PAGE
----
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Back Buzz - September 12, 2007

pumping heart The Reel, Wrigley Sisters Centre of Music, 3 Castle Street, Kirkwall, Orkney, Scotland

Earlier this summer I spent a week in the Orkney Islands north of the Scottish mainland. On our last night before catching the overnight ferry back to Aberdeen we stopped into the Reel to catch a blues session.

Located on a side street in the centre of the Orkney capital of Kirkwall, the Reel by day serves coffee drinks, homemade soup, sandwiches, and snacks, and in the evening bottles of beer and wine are on sale for the live blues, trad jazz, and original music sessions. Because it was Friday night and we were about to embark on an overnight sleep session on a ferry floor, we opted for bottles of local beer. Even me, ol' Double Shot JC, wanted to stay away from caffeine so I could sleep.

But the coffee aroma was overpoweringly heavenly, making my mouth water and bringing back memories: my first cup of coffee in New Orleans when I was fifteen years old, and then when I discovered filter coffees -- Viennese Roast, French Roast, Kenya -- at the coffeehouses of my later teens. This was the same intoxicating smell that grabs your noise and throat and propels you off into an "Ooooohhhhmmmmmmmm..." reverie. Finally the heavenly aroma drove Ali to order an Americano, which he shared. So I'm afraid this review will be based on a black Americano as opposed to the macchiato or cappuccino I usually write about.

But oh, what a gorgeous black Americano it was: the coffee is excellent, so gorgeously robust you can almost chew it. The Americanos - and probably the cappuccinos - are served in dark green appealingly Italian-shaped cups resting in platelike saucers with room on the side for several large biscottis. I may be going out on a limb here, but I'm positive a macchiato would be exquisite here. I just know it. Trust me. If you're in Kirkwall definitely come here for a coffee. Or if you're on the Main Island of Orkney it's worth a trip over to Kirkwall. I mean it. Trust me!

As far as the evening music upstairs is concerned, the sound is great but you can still converse, and everybody seemed to be happily enjoying themselves, and the staff was very friendly. The Wrigley Sisters are fiddle player Jennifer and guitarist and pianist Hazel, native Orcadians who opened the three-level music shop, art and craft gallery, and coffeehouse in 2005 to promote Orcadian musicians and artists. Their folk music fanbase stretches around the world, from Europe to America, Australia, New Zealand, and the Far East. For lovers of music, coffee, and beer, this centre offers a truly eclectic experience.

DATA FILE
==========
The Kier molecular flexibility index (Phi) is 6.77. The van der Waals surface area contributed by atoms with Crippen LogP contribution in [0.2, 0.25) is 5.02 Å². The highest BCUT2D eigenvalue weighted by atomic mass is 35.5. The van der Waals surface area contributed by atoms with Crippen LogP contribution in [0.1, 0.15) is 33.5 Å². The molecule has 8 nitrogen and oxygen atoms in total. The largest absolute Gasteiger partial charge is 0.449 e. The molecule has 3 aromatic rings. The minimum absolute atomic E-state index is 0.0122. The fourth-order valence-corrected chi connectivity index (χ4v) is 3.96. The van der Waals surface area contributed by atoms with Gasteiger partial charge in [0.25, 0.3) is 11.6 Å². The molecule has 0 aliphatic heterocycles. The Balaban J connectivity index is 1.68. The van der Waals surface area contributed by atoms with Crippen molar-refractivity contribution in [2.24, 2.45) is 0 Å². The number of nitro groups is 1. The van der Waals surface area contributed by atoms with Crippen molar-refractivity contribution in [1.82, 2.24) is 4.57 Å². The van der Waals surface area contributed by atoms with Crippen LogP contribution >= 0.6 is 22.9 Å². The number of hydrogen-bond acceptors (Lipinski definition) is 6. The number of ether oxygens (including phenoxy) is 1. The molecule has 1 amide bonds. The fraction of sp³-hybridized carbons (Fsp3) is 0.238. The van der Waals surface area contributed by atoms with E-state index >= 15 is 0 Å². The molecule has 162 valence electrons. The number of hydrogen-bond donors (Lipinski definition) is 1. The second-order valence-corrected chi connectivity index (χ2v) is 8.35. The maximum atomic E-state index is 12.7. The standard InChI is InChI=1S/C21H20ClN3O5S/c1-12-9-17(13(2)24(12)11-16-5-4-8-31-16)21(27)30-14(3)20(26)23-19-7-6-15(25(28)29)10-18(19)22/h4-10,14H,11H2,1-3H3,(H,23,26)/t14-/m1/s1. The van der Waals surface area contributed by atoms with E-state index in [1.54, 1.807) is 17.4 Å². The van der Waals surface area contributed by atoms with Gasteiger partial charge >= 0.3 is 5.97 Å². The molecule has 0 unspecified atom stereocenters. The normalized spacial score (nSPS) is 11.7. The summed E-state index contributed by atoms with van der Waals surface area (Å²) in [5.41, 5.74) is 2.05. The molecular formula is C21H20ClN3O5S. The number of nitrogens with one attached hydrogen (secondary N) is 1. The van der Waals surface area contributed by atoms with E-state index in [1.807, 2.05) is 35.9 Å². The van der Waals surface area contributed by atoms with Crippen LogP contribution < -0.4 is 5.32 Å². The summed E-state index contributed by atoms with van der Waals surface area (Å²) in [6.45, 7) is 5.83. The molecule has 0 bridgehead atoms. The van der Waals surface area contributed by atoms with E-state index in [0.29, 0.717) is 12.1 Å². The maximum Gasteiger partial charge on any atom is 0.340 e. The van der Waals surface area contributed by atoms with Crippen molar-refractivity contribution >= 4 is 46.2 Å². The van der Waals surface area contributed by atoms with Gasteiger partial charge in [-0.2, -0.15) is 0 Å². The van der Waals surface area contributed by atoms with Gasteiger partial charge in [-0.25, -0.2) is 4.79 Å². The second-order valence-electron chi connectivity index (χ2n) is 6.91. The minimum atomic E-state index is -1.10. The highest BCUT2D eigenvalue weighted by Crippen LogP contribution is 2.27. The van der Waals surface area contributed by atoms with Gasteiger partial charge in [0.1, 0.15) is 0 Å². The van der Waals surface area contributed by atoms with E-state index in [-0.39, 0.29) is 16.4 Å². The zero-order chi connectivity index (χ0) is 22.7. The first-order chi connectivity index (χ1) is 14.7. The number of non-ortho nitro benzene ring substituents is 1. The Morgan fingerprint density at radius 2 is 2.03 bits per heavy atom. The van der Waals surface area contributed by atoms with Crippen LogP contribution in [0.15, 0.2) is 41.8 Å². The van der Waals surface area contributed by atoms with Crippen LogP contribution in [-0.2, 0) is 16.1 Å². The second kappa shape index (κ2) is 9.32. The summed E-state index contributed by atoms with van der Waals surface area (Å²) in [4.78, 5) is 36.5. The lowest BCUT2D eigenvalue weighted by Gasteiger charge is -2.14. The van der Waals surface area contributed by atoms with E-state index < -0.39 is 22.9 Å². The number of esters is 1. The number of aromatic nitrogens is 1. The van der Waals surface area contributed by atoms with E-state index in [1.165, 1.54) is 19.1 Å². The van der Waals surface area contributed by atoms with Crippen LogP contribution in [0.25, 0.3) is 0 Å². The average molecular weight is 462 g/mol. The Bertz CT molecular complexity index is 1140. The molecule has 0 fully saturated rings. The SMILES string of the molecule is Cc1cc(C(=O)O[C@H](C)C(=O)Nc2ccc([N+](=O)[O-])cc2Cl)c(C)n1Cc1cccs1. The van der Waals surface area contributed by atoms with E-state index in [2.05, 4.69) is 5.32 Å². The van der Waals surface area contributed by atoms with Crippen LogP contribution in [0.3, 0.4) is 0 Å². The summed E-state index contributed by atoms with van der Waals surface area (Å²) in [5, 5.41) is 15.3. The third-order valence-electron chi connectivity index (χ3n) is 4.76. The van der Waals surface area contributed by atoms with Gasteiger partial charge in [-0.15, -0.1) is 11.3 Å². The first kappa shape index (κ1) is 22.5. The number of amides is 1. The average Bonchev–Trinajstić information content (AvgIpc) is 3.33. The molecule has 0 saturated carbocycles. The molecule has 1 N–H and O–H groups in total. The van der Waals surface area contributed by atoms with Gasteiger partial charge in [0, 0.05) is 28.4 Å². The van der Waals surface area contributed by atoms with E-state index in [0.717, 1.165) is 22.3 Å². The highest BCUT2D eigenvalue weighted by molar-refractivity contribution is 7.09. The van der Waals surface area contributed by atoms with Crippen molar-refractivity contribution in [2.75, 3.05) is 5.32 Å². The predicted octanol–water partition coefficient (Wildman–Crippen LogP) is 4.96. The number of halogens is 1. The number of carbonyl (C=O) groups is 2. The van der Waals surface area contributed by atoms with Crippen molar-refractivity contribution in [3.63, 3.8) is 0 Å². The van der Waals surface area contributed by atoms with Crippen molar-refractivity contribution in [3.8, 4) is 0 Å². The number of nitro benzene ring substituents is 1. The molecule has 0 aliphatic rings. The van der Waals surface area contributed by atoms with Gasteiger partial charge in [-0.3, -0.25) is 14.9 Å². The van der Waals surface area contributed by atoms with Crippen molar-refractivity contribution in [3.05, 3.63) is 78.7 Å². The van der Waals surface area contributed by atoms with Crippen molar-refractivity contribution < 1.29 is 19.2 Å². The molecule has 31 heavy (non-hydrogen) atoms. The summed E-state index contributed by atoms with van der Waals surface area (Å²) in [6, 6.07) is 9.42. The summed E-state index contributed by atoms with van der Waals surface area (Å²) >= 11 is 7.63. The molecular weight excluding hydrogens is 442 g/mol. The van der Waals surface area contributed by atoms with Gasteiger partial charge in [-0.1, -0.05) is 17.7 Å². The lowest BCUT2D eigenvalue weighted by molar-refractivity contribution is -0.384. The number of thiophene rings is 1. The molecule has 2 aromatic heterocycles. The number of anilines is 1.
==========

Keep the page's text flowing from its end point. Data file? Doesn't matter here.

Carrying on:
Speaking of things eclectic reminds me of an e-mail conversation with my Pasadena artist friend from earlier this year:

Just wondering...are you taking time to breathe these days? I thought of you when today, while doing an unrelated search, I came upon a short and sweet Penguin/David Lynch podcast. You're a Lynch I especially liked the title of his book: Catching the Big Fish: Meditation, Consciousness, and Creativity. Recently, Michael downloaded Eraserhead to his machine. Hmmm, I just requested a library loan; I am # 5 on the hold list. Looks like I need to take a few items back to the library, or face fines. One item is Classic Maritime Music from the Smithsonian Folkways Recordings. We have been listening to sea shanties lately; so large bodies of salty water are still included in my theme park fantasy. There are so many fantastic events occurring lately: music, art, science... If I had been willing to drive to Orange County last Friday, I could have attended: The Science Cafe: The Whales of Orange County. I continue to see at least one whale reference per day.